What it must be like to be an angel or a squirrel, we can imagine sooner. The last time we go to bed good, they are there, lying about darkness. They dandle us once too often, these friends who become our enemies. Suddenly one day, their juniors are as old as we yearn to be. They get wrinkles where it is better smooth, odd coughs, and smells. It is grotesque how they go on loving us, we go on loving them The effrontery, barely imaginable, of having caused us. And of how. Their lives: surely we can do better than that. This goes on for a long time. Everything they do is wrong, and the worst thing, they all do it, is to die, taking with them the last explanation, how we came out of the wet sea or wherever they got us from, taking the last link of that chain with them. Father, mother, we cry, wrinkling, to our uncomprehending children and grandchildren.
William Meredith - 1919-2007
In Loving Memory of the Late Author of Dream Songs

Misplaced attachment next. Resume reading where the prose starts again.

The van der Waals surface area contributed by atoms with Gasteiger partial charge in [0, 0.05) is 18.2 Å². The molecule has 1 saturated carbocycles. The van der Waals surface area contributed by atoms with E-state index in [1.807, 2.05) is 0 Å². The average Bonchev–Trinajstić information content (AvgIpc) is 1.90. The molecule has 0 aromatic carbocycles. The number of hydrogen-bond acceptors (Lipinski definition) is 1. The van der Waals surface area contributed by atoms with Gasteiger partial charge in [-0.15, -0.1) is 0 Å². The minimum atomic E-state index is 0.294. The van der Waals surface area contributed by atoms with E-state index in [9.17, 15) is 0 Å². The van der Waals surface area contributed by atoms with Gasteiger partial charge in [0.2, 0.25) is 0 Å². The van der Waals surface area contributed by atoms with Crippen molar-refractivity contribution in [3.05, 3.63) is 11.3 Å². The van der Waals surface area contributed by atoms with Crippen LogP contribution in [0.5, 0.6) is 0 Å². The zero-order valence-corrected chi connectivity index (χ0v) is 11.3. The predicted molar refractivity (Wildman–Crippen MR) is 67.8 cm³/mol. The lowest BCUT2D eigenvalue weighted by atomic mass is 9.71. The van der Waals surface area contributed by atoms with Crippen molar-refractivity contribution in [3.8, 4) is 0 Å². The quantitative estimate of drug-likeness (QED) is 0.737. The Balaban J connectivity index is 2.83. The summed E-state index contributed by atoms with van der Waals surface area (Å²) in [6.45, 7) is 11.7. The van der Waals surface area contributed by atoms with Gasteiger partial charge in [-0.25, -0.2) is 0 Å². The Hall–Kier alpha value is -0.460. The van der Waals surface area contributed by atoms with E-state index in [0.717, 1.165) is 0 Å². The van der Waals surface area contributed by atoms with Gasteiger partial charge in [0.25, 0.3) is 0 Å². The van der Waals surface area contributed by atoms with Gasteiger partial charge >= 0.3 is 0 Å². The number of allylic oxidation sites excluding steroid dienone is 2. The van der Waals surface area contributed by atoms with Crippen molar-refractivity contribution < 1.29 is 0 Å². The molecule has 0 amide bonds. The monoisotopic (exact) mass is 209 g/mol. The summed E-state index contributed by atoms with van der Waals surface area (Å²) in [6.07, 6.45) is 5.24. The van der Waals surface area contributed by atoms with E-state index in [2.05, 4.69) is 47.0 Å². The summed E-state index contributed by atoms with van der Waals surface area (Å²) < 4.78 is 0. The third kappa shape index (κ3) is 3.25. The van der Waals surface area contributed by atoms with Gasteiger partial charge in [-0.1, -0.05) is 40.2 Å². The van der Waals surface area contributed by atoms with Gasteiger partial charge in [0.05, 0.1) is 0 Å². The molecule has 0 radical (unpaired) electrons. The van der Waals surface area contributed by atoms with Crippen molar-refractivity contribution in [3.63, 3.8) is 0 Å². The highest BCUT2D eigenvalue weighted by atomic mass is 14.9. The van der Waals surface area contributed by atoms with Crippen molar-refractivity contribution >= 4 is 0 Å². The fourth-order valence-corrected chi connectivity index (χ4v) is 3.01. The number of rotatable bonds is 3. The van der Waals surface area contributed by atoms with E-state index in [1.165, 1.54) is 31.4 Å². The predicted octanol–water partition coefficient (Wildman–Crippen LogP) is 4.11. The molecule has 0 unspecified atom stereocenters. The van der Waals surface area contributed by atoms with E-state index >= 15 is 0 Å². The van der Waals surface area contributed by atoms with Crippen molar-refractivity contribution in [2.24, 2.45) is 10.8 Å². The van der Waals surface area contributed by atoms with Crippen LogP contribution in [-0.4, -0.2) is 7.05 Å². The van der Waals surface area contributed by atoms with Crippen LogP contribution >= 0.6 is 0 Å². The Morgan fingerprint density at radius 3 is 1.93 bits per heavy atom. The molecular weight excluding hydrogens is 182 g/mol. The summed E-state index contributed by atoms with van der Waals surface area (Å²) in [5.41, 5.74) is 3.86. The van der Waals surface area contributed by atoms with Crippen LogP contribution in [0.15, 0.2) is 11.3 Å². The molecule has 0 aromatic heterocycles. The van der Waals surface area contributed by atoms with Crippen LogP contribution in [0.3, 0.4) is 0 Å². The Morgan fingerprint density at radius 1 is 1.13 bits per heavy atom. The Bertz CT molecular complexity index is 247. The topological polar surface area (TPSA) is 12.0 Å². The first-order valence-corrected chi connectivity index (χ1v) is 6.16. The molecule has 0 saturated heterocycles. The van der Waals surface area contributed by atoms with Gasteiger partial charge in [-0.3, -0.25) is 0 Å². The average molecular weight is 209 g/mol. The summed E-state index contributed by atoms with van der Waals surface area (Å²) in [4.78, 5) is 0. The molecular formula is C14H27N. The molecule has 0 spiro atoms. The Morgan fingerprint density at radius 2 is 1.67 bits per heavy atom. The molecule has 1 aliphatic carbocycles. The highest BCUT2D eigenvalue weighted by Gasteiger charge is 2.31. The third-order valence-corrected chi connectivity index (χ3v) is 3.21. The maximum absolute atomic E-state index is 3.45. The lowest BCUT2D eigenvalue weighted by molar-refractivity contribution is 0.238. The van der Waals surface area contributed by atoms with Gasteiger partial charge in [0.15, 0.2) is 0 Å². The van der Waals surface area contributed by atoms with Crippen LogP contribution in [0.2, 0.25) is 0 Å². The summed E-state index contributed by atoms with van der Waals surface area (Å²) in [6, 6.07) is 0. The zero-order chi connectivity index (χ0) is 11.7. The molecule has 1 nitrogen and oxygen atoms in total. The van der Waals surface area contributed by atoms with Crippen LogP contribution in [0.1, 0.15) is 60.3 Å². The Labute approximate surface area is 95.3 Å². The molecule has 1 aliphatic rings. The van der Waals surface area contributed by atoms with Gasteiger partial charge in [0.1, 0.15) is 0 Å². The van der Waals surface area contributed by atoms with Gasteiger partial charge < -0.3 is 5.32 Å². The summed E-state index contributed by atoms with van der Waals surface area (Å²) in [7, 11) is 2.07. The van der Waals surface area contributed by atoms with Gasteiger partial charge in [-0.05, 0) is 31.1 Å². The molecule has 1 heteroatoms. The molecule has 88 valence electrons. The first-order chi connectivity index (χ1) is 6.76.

Friends making off ahead of time on their own, I call that willful, John, but that's not judgement, only argument such as we've had before. I watch a shaky man climb a cast-iron railing in my head, on a Mississippi bluff, though I had meant to dissuade him. I call out, and he doesn't hear. 'Fantastic! Fantastic! Thank thee, dear Lord' is what you said we were to write on your stone, but you go down without so much as a note. Did you wave jauntily, like the German ace in a silent film, to a passerby, as the paper said? We have to understand how you got from here to there, a hundred feet straight down. Though you had told us and told us, and how it would be underground and how it would be for us left here, who could have plotted that swift chute from the late height of your prizes? For all your indignation, your voice was part howl only, part of it was caress. Adorable was a word you threw around, fastidious John of the gross disguises, and despair was another: 'this work of almost despair.' Morale is what I think about all the time now, what hopeful men and women can say and do. But having to speak for you, I can't lie. 'Let his giant faults appear, as sent together with his virtues down,' the song says. It says suicide is a crime and that wives and children deserve better than this. None of us deserved, of course, you. Do we wave back now, or what do we do? You were never reluctant to instruct. I do what's in character, I look for things to praise on the riverbanks and I praise them. We are all relicts, of some great joy, wearing black, but this book is full of marvelous songs. Don't let us contract your dread recidivism and start falling from our own iron railings. Wave from the fat book again, make us wave back.